The book's introduction is followed by an essay by Susan Donahue Kuretsky, on Jan van der Heyden and the new firefighting equipment he invented and introduced in Amsterdam in 1673. It was soon widely sold outside the Netherlands. Lisbon imported the fire engines as early as 1683 (p. 156). William of Orange brought these engines to England when he became King in 1689, and Peter the Great ordered them for Russia after he visited the Amsterdam factory in 1698 during his tour of Holland (p. 28). The engines reached Japan in 1754 (p. 56).

Cities outside Europe fared differently. In Japan's capital, for instance, "[a]lthough small fires, both accidental and intentional, were a daily occurrence, fires that destroyed multiple buildings in Edo were a seasonal phenomenon" (p. 44). Another interesting point is that large conflagrations were useful to the shogunate's style of rule. It dealt with them as a way to reaffirm its hegemony: executing suspected arsonists, re-parcelling the land and resettling the people, but also demonstrating "shogunal largesse" (pp. 47-8). The chapter on Istanbul argues against the use of a simple category of "Asiatic cities", pointing out that while Istanbul in the nineteenth century was a high risk, flammable city, the Indian colonial cities of Calcutta, Bombay, and Madras had minimal losses, because of the damp monsoon months and the houses built of nonflammable material simply did not burn (p. 97). According to the essay on colonial Manila, it 'was two cities: a city of stone and wood largely inhabited by Spaniards, and a city of nipa palm and bamboo where the indigenous peoples mainly lived' (p. 170). In the inner city, where the Spaniards lived, the role of fire had been limited by building in stone, but this led to greater vulnerability to earthquakes. The indigenous city, however, built of light materials, burned easily and was easily rebuilt. Owing to rapid urbanization of Manila in the late nineteenth century, the European core expanded by encroaching into the indigenous periphery, 'threatening both with renewed destruction' (p. 183). The essay about a large fire in Singapore in 1961, tells the story of how the disaster of an urban conflagration was turned into a 'blessing' of slum clearance and rehousing of the slum-dwellers in 'modern' high-rise buildings, according to the ruling party (p. 309). Beirut was a city at war with itself in 1975-6, while the Central District was burning repeatedly, and the essay in this book details the interplay of war and fire, a classic combination (p. 135). The chapter on Jakarta since the mid-1960s can be read as a companion piece to the essay on Singapore. 'Occurring in different types of neighborhoods, fires reveal the different concerns of people in the city, from poverty and survival-related issues, to modern international developments linked with globalization' (p. 381). It is a missed opportunity that there is no essay on early-modern Batavia, as Jakarta was called prior to 1949, given that there is so much documentation on fires in that city prior to 1800, and because Batavia had Dutch fire engines (mobile water pumps) at least as early as 1739, which would have been a nice prelude to the arrival of such a machine in Japan.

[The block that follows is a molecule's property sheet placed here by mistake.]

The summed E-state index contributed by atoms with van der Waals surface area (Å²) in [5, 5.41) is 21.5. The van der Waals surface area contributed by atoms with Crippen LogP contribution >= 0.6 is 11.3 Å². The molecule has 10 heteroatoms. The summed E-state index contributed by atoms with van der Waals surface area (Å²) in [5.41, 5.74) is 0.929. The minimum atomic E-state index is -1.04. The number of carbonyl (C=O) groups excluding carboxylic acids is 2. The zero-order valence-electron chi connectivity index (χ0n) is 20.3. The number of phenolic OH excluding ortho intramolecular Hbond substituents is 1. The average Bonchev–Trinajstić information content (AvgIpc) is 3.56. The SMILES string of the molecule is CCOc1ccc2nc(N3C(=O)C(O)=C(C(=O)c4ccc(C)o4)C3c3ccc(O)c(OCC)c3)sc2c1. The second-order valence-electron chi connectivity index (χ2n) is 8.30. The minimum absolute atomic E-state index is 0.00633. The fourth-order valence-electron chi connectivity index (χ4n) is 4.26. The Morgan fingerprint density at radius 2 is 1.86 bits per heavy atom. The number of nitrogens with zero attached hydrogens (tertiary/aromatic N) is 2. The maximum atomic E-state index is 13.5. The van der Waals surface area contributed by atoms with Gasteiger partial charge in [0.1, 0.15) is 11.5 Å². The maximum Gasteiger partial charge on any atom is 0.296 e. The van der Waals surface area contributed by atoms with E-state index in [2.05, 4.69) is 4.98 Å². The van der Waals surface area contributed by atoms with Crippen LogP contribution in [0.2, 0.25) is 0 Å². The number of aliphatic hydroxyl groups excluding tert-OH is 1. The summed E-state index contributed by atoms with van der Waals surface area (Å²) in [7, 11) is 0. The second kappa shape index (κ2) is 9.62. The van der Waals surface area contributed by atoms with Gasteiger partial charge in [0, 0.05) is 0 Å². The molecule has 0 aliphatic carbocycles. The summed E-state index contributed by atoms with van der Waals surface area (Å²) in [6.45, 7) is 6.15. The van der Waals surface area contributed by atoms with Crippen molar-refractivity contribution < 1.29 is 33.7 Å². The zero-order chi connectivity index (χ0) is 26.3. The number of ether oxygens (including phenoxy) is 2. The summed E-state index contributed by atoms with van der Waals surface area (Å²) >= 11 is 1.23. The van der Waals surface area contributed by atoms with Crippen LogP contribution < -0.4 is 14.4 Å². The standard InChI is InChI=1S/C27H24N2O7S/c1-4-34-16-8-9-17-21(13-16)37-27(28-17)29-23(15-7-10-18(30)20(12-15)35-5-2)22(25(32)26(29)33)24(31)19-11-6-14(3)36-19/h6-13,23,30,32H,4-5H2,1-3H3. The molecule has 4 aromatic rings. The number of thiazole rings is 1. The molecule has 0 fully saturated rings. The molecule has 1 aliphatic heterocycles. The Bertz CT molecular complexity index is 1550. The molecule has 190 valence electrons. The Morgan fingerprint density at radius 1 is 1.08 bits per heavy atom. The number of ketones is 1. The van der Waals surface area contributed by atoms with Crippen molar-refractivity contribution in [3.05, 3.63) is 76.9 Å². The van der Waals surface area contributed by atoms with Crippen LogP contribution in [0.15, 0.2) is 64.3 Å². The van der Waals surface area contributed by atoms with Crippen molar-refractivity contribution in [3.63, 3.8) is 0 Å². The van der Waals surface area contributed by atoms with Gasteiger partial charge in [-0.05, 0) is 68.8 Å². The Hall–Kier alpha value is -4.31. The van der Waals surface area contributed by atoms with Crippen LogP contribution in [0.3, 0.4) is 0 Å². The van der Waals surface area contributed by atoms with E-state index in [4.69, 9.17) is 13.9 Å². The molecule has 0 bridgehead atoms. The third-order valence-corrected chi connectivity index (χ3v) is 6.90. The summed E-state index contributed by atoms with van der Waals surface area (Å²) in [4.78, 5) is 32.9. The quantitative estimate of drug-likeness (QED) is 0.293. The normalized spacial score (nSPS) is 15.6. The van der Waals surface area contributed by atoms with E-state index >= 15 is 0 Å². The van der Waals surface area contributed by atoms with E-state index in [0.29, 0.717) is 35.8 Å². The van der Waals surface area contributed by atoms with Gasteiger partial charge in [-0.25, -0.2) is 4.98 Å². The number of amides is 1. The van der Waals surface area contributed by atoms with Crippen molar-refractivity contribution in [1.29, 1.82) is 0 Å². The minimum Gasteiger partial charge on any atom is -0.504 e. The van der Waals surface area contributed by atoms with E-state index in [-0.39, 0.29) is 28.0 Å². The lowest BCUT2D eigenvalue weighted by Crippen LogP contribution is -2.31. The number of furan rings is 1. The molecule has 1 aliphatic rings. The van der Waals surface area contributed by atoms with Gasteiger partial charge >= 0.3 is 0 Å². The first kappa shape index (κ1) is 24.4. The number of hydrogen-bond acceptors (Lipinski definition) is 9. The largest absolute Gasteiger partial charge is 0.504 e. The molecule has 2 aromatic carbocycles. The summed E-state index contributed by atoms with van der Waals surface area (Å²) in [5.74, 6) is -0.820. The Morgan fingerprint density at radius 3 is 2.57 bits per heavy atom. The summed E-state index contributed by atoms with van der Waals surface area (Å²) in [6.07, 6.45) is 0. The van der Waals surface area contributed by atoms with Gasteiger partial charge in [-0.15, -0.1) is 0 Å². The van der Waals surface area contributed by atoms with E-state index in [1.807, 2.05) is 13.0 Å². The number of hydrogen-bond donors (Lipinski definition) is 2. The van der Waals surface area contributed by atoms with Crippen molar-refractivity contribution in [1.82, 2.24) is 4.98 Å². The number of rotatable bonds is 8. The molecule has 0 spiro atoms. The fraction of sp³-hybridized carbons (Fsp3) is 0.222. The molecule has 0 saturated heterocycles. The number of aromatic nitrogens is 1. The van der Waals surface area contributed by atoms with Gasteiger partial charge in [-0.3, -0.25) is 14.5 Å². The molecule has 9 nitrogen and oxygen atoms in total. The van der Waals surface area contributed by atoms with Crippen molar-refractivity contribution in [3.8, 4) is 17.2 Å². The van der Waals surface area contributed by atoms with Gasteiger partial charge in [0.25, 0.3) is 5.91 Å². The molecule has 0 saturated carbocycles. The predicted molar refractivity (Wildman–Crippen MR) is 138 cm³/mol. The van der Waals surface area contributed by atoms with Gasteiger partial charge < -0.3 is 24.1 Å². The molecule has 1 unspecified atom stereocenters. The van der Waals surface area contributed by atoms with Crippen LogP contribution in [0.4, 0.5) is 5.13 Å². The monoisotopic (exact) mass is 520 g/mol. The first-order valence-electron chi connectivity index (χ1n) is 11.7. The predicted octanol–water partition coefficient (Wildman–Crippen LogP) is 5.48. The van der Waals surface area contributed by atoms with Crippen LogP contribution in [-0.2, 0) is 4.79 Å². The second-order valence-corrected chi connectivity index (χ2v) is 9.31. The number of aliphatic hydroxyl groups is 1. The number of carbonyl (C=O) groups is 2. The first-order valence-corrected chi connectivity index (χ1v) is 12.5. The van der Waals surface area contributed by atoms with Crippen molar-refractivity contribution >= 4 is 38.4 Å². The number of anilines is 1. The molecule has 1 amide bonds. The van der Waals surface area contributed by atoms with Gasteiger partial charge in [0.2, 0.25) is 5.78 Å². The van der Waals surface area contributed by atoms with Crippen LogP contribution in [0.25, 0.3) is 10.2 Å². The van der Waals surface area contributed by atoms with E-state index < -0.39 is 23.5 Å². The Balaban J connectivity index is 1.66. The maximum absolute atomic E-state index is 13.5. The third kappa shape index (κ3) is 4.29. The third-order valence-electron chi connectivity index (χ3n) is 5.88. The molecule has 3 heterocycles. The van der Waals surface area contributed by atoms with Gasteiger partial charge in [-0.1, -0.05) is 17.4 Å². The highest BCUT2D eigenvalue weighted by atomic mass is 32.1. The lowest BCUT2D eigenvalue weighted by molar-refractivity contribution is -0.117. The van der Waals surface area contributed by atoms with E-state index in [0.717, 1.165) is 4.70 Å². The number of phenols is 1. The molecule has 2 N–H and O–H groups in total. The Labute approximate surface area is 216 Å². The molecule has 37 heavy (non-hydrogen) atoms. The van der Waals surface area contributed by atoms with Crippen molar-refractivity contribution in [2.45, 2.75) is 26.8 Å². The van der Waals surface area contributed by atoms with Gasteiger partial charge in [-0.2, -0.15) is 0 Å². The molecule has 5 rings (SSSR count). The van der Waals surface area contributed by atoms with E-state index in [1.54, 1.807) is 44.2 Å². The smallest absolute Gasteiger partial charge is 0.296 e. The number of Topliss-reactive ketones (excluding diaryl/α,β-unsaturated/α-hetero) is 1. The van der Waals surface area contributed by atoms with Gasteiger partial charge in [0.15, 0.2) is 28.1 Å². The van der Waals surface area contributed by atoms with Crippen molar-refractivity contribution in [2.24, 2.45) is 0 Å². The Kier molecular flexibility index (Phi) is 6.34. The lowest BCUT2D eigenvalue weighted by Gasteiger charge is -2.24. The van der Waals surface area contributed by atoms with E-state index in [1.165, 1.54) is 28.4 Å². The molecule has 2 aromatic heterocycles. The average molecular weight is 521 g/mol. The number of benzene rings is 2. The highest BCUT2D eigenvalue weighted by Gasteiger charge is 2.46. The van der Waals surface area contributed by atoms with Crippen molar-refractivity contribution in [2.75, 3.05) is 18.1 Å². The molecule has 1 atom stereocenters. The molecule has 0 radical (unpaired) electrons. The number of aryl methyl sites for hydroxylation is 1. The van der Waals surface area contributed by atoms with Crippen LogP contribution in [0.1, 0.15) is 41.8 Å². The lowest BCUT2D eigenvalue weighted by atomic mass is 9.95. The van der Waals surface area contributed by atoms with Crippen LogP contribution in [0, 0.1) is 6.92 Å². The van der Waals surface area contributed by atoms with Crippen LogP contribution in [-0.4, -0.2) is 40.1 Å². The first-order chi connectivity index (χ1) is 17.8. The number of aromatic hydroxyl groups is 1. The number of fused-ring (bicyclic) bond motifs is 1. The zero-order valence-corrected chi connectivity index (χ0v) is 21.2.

The book concludes with an afterword by fire-historian Stephen J. Pyne. It is to be hoped that this interesting collection will be read by many people, perhaps even by those who are not historians.

DOI: 10.1163/22134379-17104008

Peter Boomgaard

KITLV/Royal Netherlands Institute of Southeast Asian and Caribbean Studies

boomgaard@kitlv.nl
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Author:Boomgaard, Peter
Publication:Journal of the Humanities and Social Sciences of Southeast Asia and Oceania
Article Type:Book review
Date:Oct 1, 2015